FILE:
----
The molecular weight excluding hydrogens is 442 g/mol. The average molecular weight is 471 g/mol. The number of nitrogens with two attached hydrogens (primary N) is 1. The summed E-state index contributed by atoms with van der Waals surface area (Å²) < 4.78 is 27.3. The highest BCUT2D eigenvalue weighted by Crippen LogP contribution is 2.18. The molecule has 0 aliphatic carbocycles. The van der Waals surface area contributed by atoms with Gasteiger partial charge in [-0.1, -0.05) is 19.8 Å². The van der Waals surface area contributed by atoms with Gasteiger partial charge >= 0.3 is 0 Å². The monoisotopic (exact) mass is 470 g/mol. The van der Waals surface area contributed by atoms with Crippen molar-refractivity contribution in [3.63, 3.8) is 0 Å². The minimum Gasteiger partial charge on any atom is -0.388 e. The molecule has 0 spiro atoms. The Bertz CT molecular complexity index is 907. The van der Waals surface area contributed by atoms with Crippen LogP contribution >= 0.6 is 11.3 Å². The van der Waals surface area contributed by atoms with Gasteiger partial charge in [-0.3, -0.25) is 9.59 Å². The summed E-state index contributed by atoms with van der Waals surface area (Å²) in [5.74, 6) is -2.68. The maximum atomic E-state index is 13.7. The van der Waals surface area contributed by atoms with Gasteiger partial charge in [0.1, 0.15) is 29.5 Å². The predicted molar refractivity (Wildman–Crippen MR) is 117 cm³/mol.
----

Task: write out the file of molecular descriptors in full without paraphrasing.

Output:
The molecular weight excluding hydrogens is 442 g/mol. The average molecular weight is 471 g/mol. The number of nitrogens with two attached hydrogens (primary N) is 1. The summed E-state index contributed by atoms with van der Waals surface area (Å²) < 4.78 is 27.3. The highest BCUT2D eigenvalue weighted by Crippen LogP contribution is 2.18. The molecule has 0 aliphatic carbocycles. The van der Waals surface area contributed by atoms with Gasteiger partial charge in [-0.1, -0.05) is 19.8 Å². The van der Waals surface area contributed by atoms with Gasteiger partial charge >= 0.3 is 0 Å². The monoisotopic (exact) mass is 470 g/mol. The van der Waals surface area contributed by atoms with Crippen molar-refractivity contribution in [3.63, 3.8) is 0 Å². The minimum Gasteiger partial charge on any atom is -0.388 e. The molecule has 0 spiro atoms. The Bertz CT molecular complexity index is 907. The van der Waals surface area contributed by atoms with Crippen LogP contribution >= 0.6 is 11.3 Å². The van der Waals surface area contributed by atoms with Gasteiger partial charge in [-0.3, -0.25) is 9.59 Å². The summed E-state index contributed by atoms with van der Waals surface area (Å²) in [5.74, 6) is -2.68. The maximum atomic E-state index is 13.7. The van der Waals surface area contributed by atoms with Gasteiger partial charge in [0.1, 0.15) is 29.5 Å². The predicted molar refractivity (Wildman–Crippen MR) is 117 cm³/mol.